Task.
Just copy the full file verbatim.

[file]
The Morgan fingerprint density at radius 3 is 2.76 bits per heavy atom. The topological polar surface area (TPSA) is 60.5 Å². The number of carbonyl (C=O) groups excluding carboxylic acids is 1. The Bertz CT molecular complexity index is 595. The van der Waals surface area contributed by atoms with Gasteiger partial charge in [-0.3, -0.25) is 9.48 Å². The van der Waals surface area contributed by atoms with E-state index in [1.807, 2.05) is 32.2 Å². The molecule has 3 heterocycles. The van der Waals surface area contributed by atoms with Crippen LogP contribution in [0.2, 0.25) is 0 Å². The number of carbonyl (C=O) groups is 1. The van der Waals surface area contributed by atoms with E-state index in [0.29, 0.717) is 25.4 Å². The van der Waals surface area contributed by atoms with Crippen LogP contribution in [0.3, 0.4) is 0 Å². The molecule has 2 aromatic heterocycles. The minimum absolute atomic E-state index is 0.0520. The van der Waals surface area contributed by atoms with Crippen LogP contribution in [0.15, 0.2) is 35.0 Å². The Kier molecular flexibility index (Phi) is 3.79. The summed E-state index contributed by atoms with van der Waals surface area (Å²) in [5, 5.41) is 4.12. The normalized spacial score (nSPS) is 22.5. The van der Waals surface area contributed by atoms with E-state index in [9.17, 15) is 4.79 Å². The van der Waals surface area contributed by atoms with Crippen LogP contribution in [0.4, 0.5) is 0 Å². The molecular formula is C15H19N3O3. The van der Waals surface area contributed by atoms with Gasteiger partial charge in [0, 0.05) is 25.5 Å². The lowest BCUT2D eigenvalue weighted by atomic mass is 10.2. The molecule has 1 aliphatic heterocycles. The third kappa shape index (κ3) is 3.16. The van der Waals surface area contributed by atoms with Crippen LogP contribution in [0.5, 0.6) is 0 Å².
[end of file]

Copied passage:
The Morgan fingerprint density at radius 3 is 2.76 bits per heavy atom. The topological polar surface area (TPSA) is 60.5 Å². The number of carbonyl (C=O) groups excluding carboxylic acids is 1. The Bertz CT molecular complexity index is 595. The van der Waals surface area contributed by atoms with Gasteiger partial charge in [-0.3, -0.25) is 9.48 Å². The van der Waals surface area contributed by atoms with E-state index in [1.807, 2.05) is 32.2 Å². The molecule has 3 heterocycles. The van der Waals surface area contributed by atoms with Crippen LogP contribution in [0.2, 0.25) is 0 Å². The number of carbonyl (C=O) groups is 1. The van der Waals surface area contributed by atoms with E-state index in [0.29, 0.717) is 25.4 Å². The van der Waals surface area contributed by atoms with Crippen LogP contribution in [0.3, 0.4) is 0 Å². The molecule has 2 aromatic heterocycles. The minimum absolute atomic E-state index is 0.0520. The van der Waals surface area contributed by atoms with Crippen LogP contribution in [0.15, 0.2) is 35.0 Å². The Kier molecular flexibility index (Phi) is 3.79. The summed E-state index contributed by atoms with van der Waals surface area (Å²) in [5, 5.41) is 4.12. The normalized spacial score (nSPS) is 22.5. The van der Waals surface area contributed by atoms with E-state index in [9.17, 15) is 4.79 Å². The van der Waals surface area contributed by atoms with Crippen LogP contribution in [0.4, 0.5) is 0 Å². The molecular formula is C15H19N3O3. The van der Waals surface area contributed by atoms with Gasteiger partial charge in [0, 0.05) is 25.5 Å². The lowest BCUT2D eigenvalue weighted by atomic mass is 10.2. The molecule has 1 aliphatic heterocycles. The third kappa shape index (κ3) is 3.16. The van der Waals surface area contributed by atoms with Crippen LogP contribution in [0.5, 0.6) is 0 Å².